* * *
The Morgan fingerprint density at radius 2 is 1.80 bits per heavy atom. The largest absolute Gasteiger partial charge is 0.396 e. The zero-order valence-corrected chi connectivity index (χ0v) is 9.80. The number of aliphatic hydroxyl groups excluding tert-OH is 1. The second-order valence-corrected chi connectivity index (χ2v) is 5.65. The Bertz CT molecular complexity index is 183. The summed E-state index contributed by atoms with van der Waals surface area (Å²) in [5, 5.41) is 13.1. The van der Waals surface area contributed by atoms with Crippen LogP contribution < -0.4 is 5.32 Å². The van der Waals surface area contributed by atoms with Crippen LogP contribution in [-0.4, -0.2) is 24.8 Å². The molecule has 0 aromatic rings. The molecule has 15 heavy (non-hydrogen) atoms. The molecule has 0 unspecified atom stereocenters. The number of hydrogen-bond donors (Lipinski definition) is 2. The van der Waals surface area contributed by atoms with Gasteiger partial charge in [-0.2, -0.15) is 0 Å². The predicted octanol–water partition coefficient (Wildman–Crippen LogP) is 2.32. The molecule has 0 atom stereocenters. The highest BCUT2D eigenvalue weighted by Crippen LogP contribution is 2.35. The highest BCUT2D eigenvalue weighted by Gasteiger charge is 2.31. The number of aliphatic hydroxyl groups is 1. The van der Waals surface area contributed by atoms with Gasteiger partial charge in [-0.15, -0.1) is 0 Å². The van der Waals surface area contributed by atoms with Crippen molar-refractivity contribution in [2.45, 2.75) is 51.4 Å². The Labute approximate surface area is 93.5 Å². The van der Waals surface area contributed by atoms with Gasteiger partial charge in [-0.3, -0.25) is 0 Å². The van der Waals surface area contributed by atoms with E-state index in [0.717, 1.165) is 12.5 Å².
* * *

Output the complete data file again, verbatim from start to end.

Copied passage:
The Morgan fingerprint density at radius 2 is 1.80 bits per heavy atom. The largest absolute Gasteiger partial charge is 0.396 e. The zero-order valence-corrected chi connectivity index (χ0v) is 9.80. The number of aliphatic hydroxyl groups excluding tert-OH is 1. The second-order valence-corrected chi connectivity index (χ2v) is 5.65. The Bertz CT molecular complexity index is 183. The summed E-state index contributed by atoms with van der Waals surface area (Å²) in [5, 5.41) is 13.1. The van der Waals surface area contributed by atoms with Crippen LogP contribution < -0.4 is 5.32 Å². The van der Waals surface area contributed by atoms with Crippen LogP contribution in [-0.4, -0.2) is 24.8 Å². The molecule has 0 aromatic rings. The molecule has 15 heavy (non-hydrogen) atoms. The molecule has 0 unspecified atom stereocenters. The number of hydrogen-bond donors (Lipinski definition) is 2. The van der Waals surface area contributed by atoms with Gasteiger partial charge in [-0.2, -0.15) is 0 Å². The predicted octanol–water partition coefficient (Wildman–Crippen LogP) is 2.32. The molecule has 0 atom stereocenters. The highest BCUT2D eigenvalue weighted by Crippen LogP contribution is 2.35. The highest BCUT2D eigenvalue weighted by Gasteiger charge is 2.31. The number of aliphatic hydroxyl groups is 1. The van der Waals surface area contributed by atoms with Gasteiger partial charge in [-0.15, -0.1) is 0 Å². The van der Waals surface area contributed by atoms with Crippen molar-refractivity contribution in [2.45, 2.75) is 51.4 Å². The Labute approximate surface area is 93.5 Å². The van der Waals surface area contributed by atoms with Gasteiger partial charge in [-0.3, -0.25) is 0 Å². The van der Waals surface area contributed by atoms with E-state index in [0.717, 1.165) is 12.5 Å².